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Unknown knights: Countering terrorism with conviction

Mar 23,2019 - Last updated at Mar 23,2019

In 2018 alone, the General Intelligence Directorate (GID) and its renowned counterterrorism squad thwarted 62 terrorist operations abroad and 32 internally. This is a conviction-based global service. One can only imagine the mayhem that could have ensued, globally and locally, if a few of these operations were to be carried out. The above mentioned pieces of evidence demonstrate that the threat of terrorism has not faded away and will not fade away anytime soon. Terrorism is rooted in prejudice, grievances and xenophobic ideologies. Terrorists are intolerant exclusionary individuals and they will continue to be out there no matter what governments do globally and locally.

Therefore, the fight against terrorism goes beyond covert attritional operations and this requires a deeply seated conviction not only among those fighting terrorism, but also their political, social and operational environments. At the political level, George Tenet, in his book, co-written by Bill Harlow, “At the Centre of the Storm”, offers a respectable insight about political quibbling; politicians never allocated all requested funds when asked for by his agency in the years leading to September 11. Had resources been allocated satisfactorily with less risk-averse politicians, the September 11 attacks could have probably been foiled too. In the resource-poor Jordan, known successes far outweigh its allocations compared with similar agencies.

Jordan’s political counterterrorism environment is rooted in “conviction” as opposed to a service to other countries, as a global public good. The global service Jordan is delivering stems out of deeply a held historical anti-terrorism conviction. Terrorism hit Jordan since the 1950s, with the assassination of King Abdullah I, premiers Hazza Majali and Wasfi Tal, diplomats, hijacking of planes, seizures of buildings, bombs in public buildings, targeting security installations and personnel, attacking hotels and killing civilians indiscriminately. David Ignatius’ novel “Body of Lies”, although a fictional book based on actual events, offers a good insight about Jordan’s GID fight with terror and how Jordan dismantled a complicated terrorist organisation.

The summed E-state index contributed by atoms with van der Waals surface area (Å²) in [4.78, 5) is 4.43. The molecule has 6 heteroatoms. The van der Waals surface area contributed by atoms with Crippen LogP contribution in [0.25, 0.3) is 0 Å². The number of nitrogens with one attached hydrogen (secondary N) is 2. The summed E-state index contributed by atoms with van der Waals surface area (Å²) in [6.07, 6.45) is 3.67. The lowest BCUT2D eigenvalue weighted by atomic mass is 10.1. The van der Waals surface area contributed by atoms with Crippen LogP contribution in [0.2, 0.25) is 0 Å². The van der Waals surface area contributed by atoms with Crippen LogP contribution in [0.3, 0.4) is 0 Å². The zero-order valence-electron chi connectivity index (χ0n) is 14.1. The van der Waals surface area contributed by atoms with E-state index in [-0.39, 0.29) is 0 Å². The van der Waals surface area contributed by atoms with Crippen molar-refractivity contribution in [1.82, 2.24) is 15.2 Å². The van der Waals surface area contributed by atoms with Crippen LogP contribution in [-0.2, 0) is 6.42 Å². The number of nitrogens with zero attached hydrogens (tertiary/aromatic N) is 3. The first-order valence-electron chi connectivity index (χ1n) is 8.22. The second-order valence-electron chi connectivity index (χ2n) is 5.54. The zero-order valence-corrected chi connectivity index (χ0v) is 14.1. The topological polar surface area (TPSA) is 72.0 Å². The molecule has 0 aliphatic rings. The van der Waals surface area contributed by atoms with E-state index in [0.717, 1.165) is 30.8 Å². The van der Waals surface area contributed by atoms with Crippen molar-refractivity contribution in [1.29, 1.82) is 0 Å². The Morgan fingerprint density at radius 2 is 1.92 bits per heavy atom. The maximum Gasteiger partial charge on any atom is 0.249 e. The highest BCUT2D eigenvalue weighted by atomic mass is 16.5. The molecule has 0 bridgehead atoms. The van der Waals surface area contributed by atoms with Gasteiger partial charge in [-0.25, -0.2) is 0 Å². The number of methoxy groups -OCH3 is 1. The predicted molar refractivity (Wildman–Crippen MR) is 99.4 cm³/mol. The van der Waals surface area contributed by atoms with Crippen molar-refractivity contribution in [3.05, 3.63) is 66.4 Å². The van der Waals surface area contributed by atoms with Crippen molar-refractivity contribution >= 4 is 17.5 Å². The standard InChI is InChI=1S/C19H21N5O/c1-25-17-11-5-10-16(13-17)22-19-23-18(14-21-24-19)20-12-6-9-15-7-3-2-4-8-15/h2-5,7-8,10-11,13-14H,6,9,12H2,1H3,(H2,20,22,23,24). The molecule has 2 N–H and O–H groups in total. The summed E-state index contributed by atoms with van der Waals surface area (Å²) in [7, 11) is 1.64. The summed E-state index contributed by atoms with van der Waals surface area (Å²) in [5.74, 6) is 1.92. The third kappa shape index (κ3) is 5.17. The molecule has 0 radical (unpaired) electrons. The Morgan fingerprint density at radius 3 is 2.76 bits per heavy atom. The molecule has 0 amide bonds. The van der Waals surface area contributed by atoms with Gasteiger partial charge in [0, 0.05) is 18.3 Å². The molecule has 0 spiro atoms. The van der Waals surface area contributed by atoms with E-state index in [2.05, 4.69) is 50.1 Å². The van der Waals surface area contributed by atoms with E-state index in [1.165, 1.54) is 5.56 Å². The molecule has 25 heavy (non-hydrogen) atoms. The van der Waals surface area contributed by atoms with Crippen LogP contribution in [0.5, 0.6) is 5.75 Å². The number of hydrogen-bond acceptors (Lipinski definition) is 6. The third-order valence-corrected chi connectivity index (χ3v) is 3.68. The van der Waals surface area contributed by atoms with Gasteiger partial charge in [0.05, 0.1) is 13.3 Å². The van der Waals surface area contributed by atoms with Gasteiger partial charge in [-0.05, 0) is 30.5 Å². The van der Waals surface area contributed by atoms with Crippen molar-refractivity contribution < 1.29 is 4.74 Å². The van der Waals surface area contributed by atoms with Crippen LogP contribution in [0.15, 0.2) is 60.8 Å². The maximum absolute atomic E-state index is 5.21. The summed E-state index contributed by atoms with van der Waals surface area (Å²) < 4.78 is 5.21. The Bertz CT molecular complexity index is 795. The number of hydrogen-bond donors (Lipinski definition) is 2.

Nearly 70 years in the fight made Jordan a pioneer, innovator of strategic and tactical methods and an experienced data hub. Preventing terrorism and countering it, along with its incubating environment of radicalisation, not only requires a global effort, but most importantly necessitates turning data into information and timely actionable intelligence.

Allies of Jordan in the fight against terrorism, as a well as adversaries, know very well how generous and efficient Jordanians have been. They should also know that Jordan is committed to the global public good of fighting terrorism as a conviction of strategic importance, not a tactically-ridden wave of convenience. It would be useful to know how many operations were foiled by other intelligence agencies to build better awareness of what is done behind the scenes so that we can live while they work for peoples’ safety and peace of mind. After all, people here refer to security agents as the “wakeful eye”. Civilian agencies need to step up to match the efficiency of the security establishment. Otherwise, the cost is going to be high for all.

 

The writer is chairman of NAMA Strategic Intelligence Solutions. [email protected]

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